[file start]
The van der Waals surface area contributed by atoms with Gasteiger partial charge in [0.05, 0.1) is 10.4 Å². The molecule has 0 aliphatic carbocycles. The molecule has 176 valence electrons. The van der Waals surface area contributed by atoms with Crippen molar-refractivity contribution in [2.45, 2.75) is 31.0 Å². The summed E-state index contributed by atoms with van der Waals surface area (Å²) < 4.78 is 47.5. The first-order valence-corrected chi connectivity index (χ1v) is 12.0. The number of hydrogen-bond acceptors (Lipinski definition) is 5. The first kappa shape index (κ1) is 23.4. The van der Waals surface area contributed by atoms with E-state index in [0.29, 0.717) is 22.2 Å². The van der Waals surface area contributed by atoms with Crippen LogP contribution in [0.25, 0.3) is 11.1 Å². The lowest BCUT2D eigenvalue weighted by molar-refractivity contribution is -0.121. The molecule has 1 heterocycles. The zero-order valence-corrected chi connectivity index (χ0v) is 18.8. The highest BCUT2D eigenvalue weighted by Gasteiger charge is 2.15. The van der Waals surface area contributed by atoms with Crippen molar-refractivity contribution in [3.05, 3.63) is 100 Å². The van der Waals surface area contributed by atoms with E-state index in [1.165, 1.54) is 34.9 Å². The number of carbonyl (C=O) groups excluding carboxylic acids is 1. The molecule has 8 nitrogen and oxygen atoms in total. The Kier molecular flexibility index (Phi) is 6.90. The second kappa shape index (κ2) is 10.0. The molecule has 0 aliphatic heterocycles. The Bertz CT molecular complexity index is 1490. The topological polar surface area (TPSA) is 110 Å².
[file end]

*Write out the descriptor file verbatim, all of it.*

The van der Waals surface area contributed by atoms with Gasteiger partial charge in [0.05, 0.1) is 10.4 Å². The molecule has 0 aliphatic carbocycles. The molecule has 176 valence electrons. The van der Waals surface area contributed by atoms with Crippen molar-refractivity contribution in [2.45, 2.75) is 31.0 Å². The summed E-state index contributed by atoms with van der Waals surface area (Å²) < 4.78 is 47.5. The first-order valence-corrected chi connectivity index (χ1v) is 12.0. The number of hydrogen-bond acceptors (Lipinski definition) is 5. The first kappa shape index (κ1) is 23.4. The van der Waals surface area contributed by atoms with E-state index in [0.29, 0.717) is 22.2 Å². The van der Waals surface area contributed by atoms with Crippen LogP contribution in [0.25, 0.3) is 11.1 Å². The lowest BCUT2D eigenvalue weighted by molar-refractivity contribution is -0.121. The molecule has 1 heterocycles. The zero-order valence-corrected chi connectivity index (χ0v) is 18.8. The highest BCUT2D eigenvalue weighted by Gasteiger charge is 2.15. The van der Waals surface area contributed by atoms with Crippen molar-refractivity contribution in [3.05, 3.63) is 100 Å². The van der Waals surface area contributed by atoms with E-state index in [1.165, 1.54) is 34.9 Å². The number of carbonyl (C=O) groups excluding carboxylic acids is 1. The molecule has 8 nitrogen and oxygen atoms in total. The Kier molecular flexibility index (Phi) is 6.90. The second kappa shape index (κ2) is 10.0. The molecule has 0 aliphatic heterocycles. The Bertz CT molecular complexity index is 1490. The topological polar surface area (TPSA) is 110 Å².